Why do you need to plan your passage
Passage planning is a legal requirement under the SOLAS V regulations (Safety of Life At Sea), but more importantly it ensures your, your crews and your boats safety and well being, for more information go to www. mcga.gov.uk/c4mca/solas.pdf
There is, however, no set format for a passage plan. It can be a hand written page, a pre-printed form that is filled in by hand, a page typed in WORD, or an EXCEL spread sheet, it is what suits you best.
What to factor in
- Where you are going from and to, this will determine your distance to travel and how long you expect your passage to take. This will form the basis of your route and from here you can develop your waypoints and make notes of useful landmarks on the way.
- Weather – What are the conditions going to be, how will they change, how will they affect your passage, for example will you be sailing upwind or downwind, will the tide be with the wind or against the wind. How will you get weather updates during your passage?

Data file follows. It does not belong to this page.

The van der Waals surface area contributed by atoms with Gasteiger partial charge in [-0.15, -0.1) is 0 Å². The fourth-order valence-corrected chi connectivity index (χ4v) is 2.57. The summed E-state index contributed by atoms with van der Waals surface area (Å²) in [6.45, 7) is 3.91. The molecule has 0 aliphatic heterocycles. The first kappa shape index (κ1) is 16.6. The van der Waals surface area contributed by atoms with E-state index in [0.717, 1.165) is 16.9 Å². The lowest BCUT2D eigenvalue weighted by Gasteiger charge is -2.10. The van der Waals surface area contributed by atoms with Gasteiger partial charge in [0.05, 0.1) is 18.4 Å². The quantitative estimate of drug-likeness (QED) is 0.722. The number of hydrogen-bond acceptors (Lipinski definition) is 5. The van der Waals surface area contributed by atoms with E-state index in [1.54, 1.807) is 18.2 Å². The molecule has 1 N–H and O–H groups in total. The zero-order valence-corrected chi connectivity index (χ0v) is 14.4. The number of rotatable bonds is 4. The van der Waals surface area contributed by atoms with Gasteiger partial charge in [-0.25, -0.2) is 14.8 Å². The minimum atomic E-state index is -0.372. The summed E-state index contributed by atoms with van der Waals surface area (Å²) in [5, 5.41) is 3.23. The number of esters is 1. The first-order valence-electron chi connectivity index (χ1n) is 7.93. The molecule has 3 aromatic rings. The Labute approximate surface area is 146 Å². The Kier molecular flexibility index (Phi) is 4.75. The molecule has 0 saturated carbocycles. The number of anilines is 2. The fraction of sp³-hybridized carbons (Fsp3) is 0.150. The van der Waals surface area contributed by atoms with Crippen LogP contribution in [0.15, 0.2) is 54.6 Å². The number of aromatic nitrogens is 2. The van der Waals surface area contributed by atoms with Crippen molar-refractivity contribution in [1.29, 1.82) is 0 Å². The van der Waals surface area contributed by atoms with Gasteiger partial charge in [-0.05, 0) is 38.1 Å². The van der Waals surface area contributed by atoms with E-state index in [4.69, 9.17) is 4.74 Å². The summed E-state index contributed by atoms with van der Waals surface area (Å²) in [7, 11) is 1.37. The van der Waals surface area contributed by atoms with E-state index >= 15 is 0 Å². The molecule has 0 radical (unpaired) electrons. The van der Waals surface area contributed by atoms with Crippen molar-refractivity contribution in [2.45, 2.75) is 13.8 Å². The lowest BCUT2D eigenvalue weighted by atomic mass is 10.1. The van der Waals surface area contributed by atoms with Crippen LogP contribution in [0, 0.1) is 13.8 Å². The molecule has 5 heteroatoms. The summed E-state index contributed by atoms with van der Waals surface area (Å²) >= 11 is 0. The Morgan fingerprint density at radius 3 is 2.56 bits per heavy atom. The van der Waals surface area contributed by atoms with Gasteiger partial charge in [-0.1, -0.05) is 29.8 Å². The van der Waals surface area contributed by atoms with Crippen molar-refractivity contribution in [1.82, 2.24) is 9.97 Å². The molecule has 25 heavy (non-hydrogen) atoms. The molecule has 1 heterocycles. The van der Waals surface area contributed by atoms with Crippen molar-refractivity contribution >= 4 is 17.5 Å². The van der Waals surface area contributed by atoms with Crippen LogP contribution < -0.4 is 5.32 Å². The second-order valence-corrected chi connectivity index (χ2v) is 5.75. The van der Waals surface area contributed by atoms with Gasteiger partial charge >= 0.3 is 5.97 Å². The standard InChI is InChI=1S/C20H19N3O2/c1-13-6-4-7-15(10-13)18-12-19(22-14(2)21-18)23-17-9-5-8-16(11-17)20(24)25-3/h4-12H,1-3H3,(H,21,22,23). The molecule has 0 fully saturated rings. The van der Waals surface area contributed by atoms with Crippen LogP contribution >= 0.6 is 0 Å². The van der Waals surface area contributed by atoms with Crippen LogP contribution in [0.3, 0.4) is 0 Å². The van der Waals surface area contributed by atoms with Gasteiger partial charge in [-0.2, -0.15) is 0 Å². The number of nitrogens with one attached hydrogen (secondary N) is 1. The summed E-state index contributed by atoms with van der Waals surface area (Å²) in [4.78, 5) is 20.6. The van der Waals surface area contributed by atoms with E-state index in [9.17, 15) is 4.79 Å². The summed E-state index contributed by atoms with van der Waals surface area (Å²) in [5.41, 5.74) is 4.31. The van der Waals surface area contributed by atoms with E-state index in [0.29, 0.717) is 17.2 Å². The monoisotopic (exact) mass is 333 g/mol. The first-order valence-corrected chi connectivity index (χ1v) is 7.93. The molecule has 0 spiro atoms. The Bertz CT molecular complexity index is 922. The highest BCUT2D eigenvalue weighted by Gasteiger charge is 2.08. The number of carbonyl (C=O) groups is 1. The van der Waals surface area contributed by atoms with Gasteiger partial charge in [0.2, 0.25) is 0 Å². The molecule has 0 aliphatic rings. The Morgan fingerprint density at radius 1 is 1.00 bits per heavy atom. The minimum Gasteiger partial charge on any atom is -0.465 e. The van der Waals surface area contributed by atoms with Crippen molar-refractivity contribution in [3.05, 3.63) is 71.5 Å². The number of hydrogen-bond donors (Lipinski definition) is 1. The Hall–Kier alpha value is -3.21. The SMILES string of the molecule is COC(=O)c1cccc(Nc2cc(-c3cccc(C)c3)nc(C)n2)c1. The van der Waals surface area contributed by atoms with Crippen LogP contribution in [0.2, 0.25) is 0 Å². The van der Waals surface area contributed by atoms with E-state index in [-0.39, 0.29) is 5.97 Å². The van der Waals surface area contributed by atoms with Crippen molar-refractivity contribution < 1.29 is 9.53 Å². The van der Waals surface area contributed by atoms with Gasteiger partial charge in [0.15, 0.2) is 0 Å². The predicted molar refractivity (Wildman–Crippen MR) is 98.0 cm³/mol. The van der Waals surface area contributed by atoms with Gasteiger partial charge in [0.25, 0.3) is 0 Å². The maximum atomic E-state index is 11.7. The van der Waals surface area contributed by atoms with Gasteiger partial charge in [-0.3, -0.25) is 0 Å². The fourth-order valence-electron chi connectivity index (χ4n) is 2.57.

- Hazards – do you know where they are? What are your plans to avoid them?
- Tidal heights and tidal streams - when are the tidal streams favourable? Is there enough water to enter and exit the harbours and during the passage?
- Ports of refuge/contingency plans/what if you run late – is there a possibility that you may need to do a night time entry.
- Information left ashore – make sure someone knows your plan and how to raise the alarm if they are worried about your safety. In the UK there is also a coastguard scheme CG66 http://www.dft.gov.uk/mca/mcga07-home/emergencyresponse/mcga-searchandrescue/cg66.htm called “The Voluntary Safety Identification Scheme” which is free of charge and you can leave the details of your plan with them.
- Your crew – You need to take into account their experience, their expectations, their health – are they suitably dressed and briefed.
- Your boat – Is it equipped to make such a passage, do you have the correct safety equipment and provisions aboard?
- Pilotage plan –for your departure and entry port - a drawn pilotage plan is much more easy to visualise (I will do a separate document to cover this in more detail).
What to use
Small Scale to create an overall picture and plan – to develop your route and ports of refuge.
Large Scale to focus in on hazards and port/marinas departures and entries
- Pilotage books and almanacs
- Electronic navigational aids such as Chart Plotters.
Checks before you leave
- Correct ships documents
- Spare parts
Please click here for a template of a passage plan.